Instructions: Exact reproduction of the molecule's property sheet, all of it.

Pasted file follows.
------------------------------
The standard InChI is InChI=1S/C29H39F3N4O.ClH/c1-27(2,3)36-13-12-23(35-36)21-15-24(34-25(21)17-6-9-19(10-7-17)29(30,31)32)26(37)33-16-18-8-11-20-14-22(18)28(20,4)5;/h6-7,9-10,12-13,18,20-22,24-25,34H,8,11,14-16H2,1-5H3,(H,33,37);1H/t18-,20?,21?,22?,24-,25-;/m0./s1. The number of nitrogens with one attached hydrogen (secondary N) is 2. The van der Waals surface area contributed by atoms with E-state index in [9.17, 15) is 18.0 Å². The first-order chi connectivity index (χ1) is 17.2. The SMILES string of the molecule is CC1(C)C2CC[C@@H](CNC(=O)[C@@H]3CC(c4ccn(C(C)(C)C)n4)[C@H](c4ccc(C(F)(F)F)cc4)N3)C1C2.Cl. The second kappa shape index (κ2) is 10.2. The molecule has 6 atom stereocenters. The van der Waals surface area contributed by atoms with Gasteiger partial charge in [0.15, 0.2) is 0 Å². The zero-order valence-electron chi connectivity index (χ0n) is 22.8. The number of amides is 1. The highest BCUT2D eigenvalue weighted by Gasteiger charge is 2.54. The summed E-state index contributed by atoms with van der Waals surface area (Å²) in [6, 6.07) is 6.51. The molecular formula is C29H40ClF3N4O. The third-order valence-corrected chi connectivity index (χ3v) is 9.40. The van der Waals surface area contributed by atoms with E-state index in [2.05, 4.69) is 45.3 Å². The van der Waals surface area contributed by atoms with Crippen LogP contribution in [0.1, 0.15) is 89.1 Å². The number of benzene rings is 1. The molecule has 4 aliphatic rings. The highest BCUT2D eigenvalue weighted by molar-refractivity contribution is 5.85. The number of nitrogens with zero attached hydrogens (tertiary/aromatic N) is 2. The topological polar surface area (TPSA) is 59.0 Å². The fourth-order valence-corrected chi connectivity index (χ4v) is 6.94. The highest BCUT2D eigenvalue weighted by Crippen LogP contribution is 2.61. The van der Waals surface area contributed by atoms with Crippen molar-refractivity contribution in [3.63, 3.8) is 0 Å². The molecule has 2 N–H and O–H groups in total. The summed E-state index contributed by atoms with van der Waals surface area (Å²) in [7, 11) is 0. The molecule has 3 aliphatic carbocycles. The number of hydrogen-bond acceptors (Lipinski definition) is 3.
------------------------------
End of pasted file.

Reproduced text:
The standard InChI is InChI=1S/C29H39F3N4O.ClH/c1-27(2,3)36-13-12-23(35-36)21-15-24(34-25(21)17-6-9-19(10-7-17)29(30,31)32)26(37)33-16-18-8-11-20-14-22(18)28(20,4)5;/h6-7,9-10,12-13,18,20-22,24-25,34H,8,11,14-16H2,1-5H3,(H,33,37);1H/t18-,20?,21?,22?,24-,25-;/m0./s1. The number of nitrogens with one attached hydrogen (secondary N) is 2. The van der Waals surface area contributed by atoms with E-state index in [9.17, 15) is 18.0 Å². The first-order chi connectivity index (χ1) is 17.2. The SMILES string of the molecule is CC1(C)C2CC[C@@H](CNC(=O)[C@@H]3CC(c4ccn(C(C)(C)C)n4)[C@H](c4ccc(C(F)(F)F)cc4)N3)C1C2.Cl. The second kappa shape index (κ2) is 10.2. The molecule has 6 atom stereocenters. The van der Waals surface area contributed by atoms with Gasteiger partial charge in [0.15, 0.2) is 0 Å². The zero-order valence-electron chi connectivity index (χ0n) is 22.8. The number of amides is 1. The highest BCUT2D eigenvalue weighted by Gasteiger charge is 2.54. The summed E-state index contributed by atoms with van der Waals surface area (Å²) in [6, 6.07) is 6.51. The molecular formula is C29H40ClF3N4O. The third-order valence-corrected chi connectivity index (χ3v) is 9.40. The van der Waals surface area contributed by atoms with E-state index in [2.05, 4.69) is 45.3 Å². The van der Waals surface area contributed by atoms with Crippen LogP contribution in [0.1, 0.15) is 89.1 Å². The number of benzene rings is 1. The molecule has 4 aliphatic rings. The highest BCUT2D eigenvalue weighted by molar-refractivity contribution is 5.85. The number of nitrogens with zero attached hydrogens (tertiary/aromatic N) is 2. The topological polar surface area (TPSA) is 59.0 Å². The fourth-order valence-corrected chi connectivity index (χ4v) is 6.94. The highest BCUT2D eigenvalue weighted by Crippen LogP contribution is 2.61. The van der Waals surface area contributed by atoms with Crippen molar-refractivity contribution in [3.63, 3.8) is 0 Å². The molecule has 2 N–H and O–H groups in total. The summed E-state index contributed by atoms with van der Waals surface area (Å²) in [7, 11) is 0. The molecule has 3 aliphatic carbocycles. The number of hydrogen-bond acceptors (Lipinski definition) is 3.